Global Warming Hiatus Was Just a Bookkeeping Error, According to Scientists

Earth seen from orbit

The latest scientific discovery debunks the idea of a global warming hiatus

The global warming hiatus between 1998 and 2012 was the crux of many climate change deniers to dismiss the rise of temperature across the world. A new study, however, is here to shed light into this seemingly natural slowdown.

Published in the journal Nature Climate Change, the study blames the global warming “pause” on missing data.

Xiangdong Zhang, an atmospheric scientist with the International Arctic Research Center, states we haven’t been able to fit Arctic temperature increases into the global perspective. The reason is simple enough: they didn’t have enough data-collecting instruments in the Arctic.

As a result, global temperature simulations did not take into account the Arctic data, thus the results came back distorted.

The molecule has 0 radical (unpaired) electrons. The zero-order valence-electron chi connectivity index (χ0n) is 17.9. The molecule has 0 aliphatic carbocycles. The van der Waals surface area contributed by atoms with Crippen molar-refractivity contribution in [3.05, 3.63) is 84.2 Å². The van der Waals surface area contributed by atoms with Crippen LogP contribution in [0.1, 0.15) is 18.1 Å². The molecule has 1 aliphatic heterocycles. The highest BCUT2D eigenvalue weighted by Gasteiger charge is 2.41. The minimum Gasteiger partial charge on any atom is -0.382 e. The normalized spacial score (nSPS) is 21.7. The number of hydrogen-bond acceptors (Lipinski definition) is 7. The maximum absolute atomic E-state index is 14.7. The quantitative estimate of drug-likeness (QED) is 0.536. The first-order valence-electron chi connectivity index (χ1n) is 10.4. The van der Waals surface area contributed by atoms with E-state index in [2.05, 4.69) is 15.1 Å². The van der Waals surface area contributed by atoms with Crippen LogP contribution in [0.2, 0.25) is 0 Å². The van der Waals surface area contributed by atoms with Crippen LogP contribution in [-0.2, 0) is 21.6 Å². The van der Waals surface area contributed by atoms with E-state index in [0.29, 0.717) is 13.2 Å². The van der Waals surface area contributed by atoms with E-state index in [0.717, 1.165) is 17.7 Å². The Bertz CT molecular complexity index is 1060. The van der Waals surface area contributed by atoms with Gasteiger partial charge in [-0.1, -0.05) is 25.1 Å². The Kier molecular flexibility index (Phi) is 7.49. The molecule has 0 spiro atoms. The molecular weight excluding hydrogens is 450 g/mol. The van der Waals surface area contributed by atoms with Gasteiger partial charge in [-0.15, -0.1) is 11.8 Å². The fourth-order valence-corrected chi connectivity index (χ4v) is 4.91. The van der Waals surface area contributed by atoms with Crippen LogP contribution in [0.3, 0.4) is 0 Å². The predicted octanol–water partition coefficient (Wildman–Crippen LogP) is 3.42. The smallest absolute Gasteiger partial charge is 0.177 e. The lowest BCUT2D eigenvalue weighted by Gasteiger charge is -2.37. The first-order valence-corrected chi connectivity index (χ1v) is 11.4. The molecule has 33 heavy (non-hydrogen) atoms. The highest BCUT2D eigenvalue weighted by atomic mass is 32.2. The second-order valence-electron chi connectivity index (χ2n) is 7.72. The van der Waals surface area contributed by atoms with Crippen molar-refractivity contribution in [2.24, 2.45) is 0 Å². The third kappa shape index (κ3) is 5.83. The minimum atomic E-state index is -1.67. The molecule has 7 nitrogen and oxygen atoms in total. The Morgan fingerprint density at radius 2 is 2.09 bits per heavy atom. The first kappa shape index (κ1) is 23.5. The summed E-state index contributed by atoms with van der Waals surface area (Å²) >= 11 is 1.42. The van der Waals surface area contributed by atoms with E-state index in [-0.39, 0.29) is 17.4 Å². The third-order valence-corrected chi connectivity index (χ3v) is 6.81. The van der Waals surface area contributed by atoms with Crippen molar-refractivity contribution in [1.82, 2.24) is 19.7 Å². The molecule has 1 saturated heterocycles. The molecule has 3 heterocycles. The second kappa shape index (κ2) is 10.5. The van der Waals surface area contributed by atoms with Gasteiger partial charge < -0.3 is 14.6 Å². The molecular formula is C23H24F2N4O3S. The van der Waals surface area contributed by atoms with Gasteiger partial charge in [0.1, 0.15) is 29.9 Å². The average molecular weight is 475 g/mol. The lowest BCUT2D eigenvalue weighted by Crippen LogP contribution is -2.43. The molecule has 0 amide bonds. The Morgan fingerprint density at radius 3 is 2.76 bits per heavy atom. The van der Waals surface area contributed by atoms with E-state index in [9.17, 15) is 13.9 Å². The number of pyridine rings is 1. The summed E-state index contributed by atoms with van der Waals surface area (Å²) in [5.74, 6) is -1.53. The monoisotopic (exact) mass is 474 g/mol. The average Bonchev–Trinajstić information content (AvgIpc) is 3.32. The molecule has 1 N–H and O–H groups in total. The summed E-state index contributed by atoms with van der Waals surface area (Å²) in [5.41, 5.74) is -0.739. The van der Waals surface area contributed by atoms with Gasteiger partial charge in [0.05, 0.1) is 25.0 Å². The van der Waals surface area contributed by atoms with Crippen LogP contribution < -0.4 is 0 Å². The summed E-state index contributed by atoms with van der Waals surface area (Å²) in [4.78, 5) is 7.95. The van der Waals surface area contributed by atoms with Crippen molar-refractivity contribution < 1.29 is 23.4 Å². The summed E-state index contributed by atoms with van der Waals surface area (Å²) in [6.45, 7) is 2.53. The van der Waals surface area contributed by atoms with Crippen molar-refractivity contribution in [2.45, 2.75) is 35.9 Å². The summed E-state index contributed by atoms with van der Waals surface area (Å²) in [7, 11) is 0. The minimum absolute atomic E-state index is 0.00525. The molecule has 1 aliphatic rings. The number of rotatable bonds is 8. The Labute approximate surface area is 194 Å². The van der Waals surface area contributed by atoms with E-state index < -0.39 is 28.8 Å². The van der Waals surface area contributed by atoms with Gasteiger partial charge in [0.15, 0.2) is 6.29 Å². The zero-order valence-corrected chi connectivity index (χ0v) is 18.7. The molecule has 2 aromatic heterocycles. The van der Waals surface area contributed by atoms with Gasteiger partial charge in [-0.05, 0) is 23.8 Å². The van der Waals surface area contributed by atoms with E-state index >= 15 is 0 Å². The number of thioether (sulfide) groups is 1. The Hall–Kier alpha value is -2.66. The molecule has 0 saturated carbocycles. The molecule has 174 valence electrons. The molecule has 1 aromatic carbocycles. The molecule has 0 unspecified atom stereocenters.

Zhang and his team analyzed the data taken by the International Arctic Buoy program along with revised sea surface data taken by the US National Oceanic and Atmospheric Administration.

They then introduced the new figures into their global temperature models and the results were different from the get-go.

“We recalculated the average global temperatures from 1998-2012 and found the rate of global warming had continued to rise at 0.112°Cper decade instead of slowing down,” said Zhang.

The research showed that the Arctic had a big influence on global temperatures. This disproves many people’s notion that the region is too small to exert any significant effect.

“It’s a necessary part of the equation and the answer affects us all,” Zhang stated.

Scientists theorized in the past that the global hiatus was due to a warmer El Nino between 1997 and 1998 plus an extended occurrence from the warm phase in the tropical Pacific Ocean. The “pause” was debunked by another study in 2015 yet the paper was deemed too controversial. The latest findings, however, should be enough to settle the debate once and for all.

Image Source: WikipediaCommons

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